HC Deb 30 November 1922 vol 159 cc937-9W

asked the Postmaster-General the terms on which new telephone exchanges are now being opened in rural areas and the present tariff and rates for rural party lines?


New exchanges are being provided in rural areas at an installation rental of £2 a quarter per circuit, within a mile of the exchange, provided that at least eight subscribers are forthcoming and the cost of the line required to connect the new exchange with the existing system is not abnormally high. If 15 subscribers can be found the normal tariff charges apply. These terms cover a day service only, but it is often possible by a party line arrangement to extend the subscribers' circuits at night to an exchange open always, subject to a payment of 5s. a quarter. Two-party lines are offered at lower rates than the exclusive service charges to those who live more than a mile from an exchange. Rural party lines are provided at a charge of £1 or £1 2s. 6d. a quarter per station where three or two subscribers respectively per mile of line beyond a radius of half a mile from the exchange can be found. Rural party line rentals cover an unlimited number of calls to subscribers on the same exchange.

Commander BELLAIRS

asked the Postmaster-General whether there are military telephones still in existence through rural areas which are now lying derelict and which might be taken over for extensions of rural services; and, if so, whether, by arbitration or other means, the questions causing delay can be immediately settled so as to give a telephone service to more rural areas?


Every known case of this kind has been examined, and where the circuit was suitable for the public service, it has been, or is being utilised, or terms on which it might be used have been quoted to the parties interested. Among cases arranged in recent months are the utilisation of derelict circuits along the Caledonian Canal; in the neighbourhood of Thurso, Cromarty and Fortrose; and between King's Lynn, Docking and Burnham Market. If the hon. and gallant Member knows of any case which has escaped treatment, I shall be happy to receive particulars.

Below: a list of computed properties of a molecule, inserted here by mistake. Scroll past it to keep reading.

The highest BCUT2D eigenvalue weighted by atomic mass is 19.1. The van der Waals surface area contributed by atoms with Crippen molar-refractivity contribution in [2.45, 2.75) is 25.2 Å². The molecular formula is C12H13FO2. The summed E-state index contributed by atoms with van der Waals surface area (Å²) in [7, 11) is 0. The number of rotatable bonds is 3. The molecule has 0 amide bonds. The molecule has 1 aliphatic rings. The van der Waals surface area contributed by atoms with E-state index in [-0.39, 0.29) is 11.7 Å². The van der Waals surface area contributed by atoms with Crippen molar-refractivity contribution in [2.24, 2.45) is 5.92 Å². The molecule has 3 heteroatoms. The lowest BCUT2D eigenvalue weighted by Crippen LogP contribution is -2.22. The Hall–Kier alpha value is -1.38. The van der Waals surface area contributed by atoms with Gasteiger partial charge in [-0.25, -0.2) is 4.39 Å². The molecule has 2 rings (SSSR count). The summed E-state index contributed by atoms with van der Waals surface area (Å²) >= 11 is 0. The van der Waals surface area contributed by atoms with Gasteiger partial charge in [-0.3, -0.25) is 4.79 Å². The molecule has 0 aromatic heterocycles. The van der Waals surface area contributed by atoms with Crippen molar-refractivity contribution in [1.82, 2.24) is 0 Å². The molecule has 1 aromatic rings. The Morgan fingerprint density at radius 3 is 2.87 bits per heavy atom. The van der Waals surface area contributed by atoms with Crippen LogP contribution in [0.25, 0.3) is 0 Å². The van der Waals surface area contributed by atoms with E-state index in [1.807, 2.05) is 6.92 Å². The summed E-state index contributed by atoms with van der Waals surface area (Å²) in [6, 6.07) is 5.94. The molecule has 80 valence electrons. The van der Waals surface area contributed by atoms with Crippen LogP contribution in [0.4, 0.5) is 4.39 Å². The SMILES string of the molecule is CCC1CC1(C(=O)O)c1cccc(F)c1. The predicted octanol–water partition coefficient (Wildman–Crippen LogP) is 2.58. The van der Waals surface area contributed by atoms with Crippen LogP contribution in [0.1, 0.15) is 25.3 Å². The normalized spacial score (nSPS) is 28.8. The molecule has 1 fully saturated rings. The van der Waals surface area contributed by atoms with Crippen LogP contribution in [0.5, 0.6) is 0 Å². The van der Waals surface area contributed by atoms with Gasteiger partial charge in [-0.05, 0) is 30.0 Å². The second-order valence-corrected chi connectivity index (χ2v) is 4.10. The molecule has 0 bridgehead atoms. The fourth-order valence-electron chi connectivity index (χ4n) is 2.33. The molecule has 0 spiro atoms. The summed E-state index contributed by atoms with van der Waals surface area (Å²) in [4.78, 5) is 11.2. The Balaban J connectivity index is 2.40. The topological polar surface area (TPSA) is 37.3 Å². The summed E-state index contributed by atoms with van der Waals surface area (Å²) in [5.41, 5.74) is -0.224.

asked the Postmaster-General why the reduction in telephone charges does not affect slot machines; whether the fact that calls on slot machines are still charged 2d., though two reductions in the price of calls on other machines, namely, 1½d. and 1¼d., have been made, is defended by the Post Office on the ground that the machine would have to be altered if the charge was reduced; why, if this be so, a rebate cannot be allowed each quarter; and will he say for how much longer he intends to overcharge slot machine holders ¾d. a call?


One reduction only has been made in the ordinary call fee, namely, from 1½d. to 1¼d., and the corresponding alteration in the charge for a slot machine would be from 2d. to 1¾d. I find, however, that this charge would be insufficient to cover the cost of operation, which is considerably increased by the use of a coin box in connection with the telephone, and I regret, therefore, that at present I am unable to reduce the charge.